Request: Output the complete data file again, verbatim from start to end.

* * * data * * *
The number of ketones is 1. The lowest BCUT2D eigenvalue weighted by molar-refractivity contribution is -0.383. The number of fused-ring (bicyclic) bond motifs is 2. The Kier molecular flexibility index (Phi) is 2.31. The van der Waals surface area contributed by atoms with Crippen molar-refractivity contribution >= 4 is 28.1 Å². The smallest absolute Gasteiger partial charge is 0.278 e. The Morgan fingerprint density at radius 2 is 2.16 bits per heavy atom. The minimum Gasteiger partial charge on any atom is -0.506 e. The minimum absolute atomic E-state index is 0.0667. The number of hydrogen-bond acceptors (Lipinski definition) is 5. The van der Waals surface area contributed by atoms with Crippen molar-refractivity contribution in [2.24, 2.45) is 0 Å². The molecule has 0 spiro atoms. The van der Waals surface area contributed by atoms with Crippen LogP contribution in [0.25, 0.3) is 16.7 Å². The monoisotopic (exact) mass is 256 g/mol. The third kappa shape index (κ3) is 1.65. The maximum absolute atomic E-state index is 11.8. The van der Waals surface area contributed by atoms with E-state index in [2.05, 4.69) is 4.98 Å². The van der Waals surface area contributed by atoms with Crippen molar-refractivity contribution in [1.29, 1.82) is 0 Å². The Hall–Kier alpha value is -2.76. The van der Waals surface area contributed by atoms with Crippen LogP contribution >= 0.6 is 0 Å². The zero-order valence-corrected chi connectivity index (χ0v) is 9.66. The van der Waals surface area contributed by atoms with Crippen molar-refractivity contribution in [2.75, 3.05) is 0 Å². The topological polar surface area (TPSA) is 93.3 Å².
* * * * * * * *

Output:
The number of ketones is 1. The lowest BCUT2D eigenvalue weighted by molar-refractivity contribution is -0.383. The number of fused-ring (bicyclic) bond motifs is 2. The Kier molecular flexibility index (Phi) is 2.31. The van der Waals surface area contributed by atoms with Crippen molar-refractivity contribution >= 4 is 28.1 Å². The smallest absolute Gasteiger partial charge is 0.278 e. The Morgan fingerprint density at radius 2 is 2.16 bits per heavy atom. The minimum Gasteiger partial charge on any atom is -0.506 e. The minimum absolute atomic E-state index is 0.0667. The number of hydrogen-bond acceptors (Lipinski definition) is 5. The van der Waals surface area contributed by atoms with Crippen molar-refractivity contribution in [2.24, 2.45) is 0 Å². The molecule has 0 spiro atoms. The van der Waals surface area contributed by atoms with Crippen LogP contribution in [0.25, 0.3) is 16.7 Å². The monoisotopic (exact) mass is 256 g/mol. The third kappa shape index (κ3) is 1.65. The maximum absolute atomic E-state index is 11.8. The van der Waals surface area contributed by atoms with E-state index in [2.05, 4.69) is 4.98 Å². The van der Waals surface area contributed by atoms with Crippen molar-refractivity contribution in [1.29, 1.82) is 0 Å². The Hall–Kier alpha value is -2.76. The van der Waals surface area contributed by atoms with Crippen LogP contribution >= 0.6 is 0 Å². The zero-order valence-corrected chi connectivity index (χ0v) is 9.66. The van der Waals surface area contributed by atoms with Crippen molar-refractivity contribution in [2.75, 3.05) is 0 Å². The topological polar surface area (TPSA) is 93.3 Å².